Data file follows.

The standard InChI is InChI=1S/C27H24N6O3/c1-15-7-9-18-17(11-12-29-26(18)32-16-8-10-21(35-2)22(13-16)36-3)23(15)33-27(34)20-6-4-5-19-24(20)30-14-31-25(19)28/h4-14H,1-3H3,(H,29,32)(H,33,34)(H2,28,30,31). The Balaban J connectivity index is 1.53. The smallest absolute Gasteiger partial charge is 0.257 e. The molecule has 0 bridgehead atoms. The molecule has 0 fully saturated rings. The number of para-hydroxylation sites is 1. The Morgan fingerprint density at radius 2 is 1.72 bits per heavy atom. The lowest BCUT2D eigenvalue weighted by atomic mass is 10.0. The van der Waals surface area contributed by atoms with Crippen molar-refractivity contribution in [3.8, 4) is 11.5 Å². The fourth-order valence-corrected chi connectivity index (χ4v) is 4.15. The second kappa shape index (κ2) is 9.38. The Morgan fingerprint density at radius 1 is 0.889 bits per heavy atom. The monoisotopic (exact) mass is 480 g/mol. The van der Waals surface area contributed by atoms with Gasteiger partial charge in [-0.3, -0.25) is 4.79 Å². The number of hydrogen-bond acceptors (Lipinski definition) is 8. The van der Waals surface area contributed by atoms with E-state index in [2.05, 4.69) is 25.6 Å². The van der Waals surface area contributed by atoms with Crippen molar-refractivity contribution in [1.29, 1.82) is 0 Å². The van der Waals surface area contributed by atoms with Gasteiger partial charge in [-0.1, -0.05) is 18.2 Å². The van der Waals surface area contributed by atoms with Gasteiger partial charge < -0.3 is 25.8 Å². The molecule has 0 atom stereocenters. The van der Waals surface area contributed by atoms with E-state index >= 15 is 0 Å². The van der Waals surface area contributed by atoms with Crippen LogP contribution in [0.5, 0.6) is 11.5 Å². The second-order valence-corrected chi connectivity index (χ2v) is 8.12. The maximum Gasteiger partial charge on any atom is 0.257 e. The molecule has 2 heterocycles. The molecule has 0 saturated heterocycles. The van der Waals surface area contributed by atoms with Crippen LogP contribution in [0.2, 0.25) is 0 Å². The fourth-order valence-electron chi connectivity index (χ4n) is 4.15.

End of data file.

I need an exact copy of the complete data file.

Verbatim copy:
The standard InChI is InChI=1S/C27H24N6O3/c1-15-7-9-18-17(11-12-29-26(18)32-16-8-10-21(35-2)22(13-16)36-3)23(15)33-27(34)20-6-4-5-19-24(20)30-14-31-25(19)28/h4-14H,1-3H3,(H,29,32)(H,33,34)(H2,28,30,31). The Balaban J connectivity index is 1.53. The smallest absolute Gasteiger partial charge is 0.257 e. The molecule has 0 bridgehead atoms. The molecule has 0 fully saturated rings. The number of para-hydroxylation sites is 1. The Morgan fingerprint density at radius 2 is 1.72 bits per heavy atom. The lowest BCUT2D eigenvalue weighted by atomic mass is 10.0. The van der Waals surface area contributed by atoms with Crippen molar-refractivity contribution in [3.8, 4) is 11.5 Å². The fourth-order valence-corrected chi connectivity index (χ4v) is 4.15. The second kappa shape index (κ2) is 9.38. The Morgan fingerprint density at radius 1 is 0.889 bits per heavy atom. The monoisotopic (exact) mass is 480 g/mol. The van der Waals surface area contributed by atoms with Gasteiger partial charge in [-0.3, -0.25) is 4.79 Å². The number of hydrogen-bond acceptors (Lipinski definition) is 8. The van der Waals surface area contributed by atoms with E-state index in [2.05, 4.69) is 25.6 Å². The van der Waals surface area contributed by atoms with Crippen molar-refractivity contribution in [1.29, 1.82) is 0 Å². The van der Waals surface area contributed by atoms with Gasteiger partial charge in [-0.1, -0.05) is 18.2 Å². The van der Waals surface area contributed by atoms with Gasteiger partial charge < -0.3 is 25.8 Å². The molecule has 0 atom stereocenters. The van der Waals surface area contributed by atoms with E-state index >= 15 is 0 Å². The van der Waals surface area contributed by atoms with Crippen LogP contribution in [0.5, 0.6) is 11.5 Å². The second-order valence-corrected chi connectivity index (χ2v) is 8.12. The maximum Gasteiger partial charge on any atom is 0.257 e. The molecule has 2 heterocycles. The molecule has 0 saturated heterocycles. The van der Waals surface area contributed by atoms with Crippen LogP contribution in [0.2, 0.25) is 0 Å². The fourth-order valence-electron chi connectivity index (χ4n) is 4.15.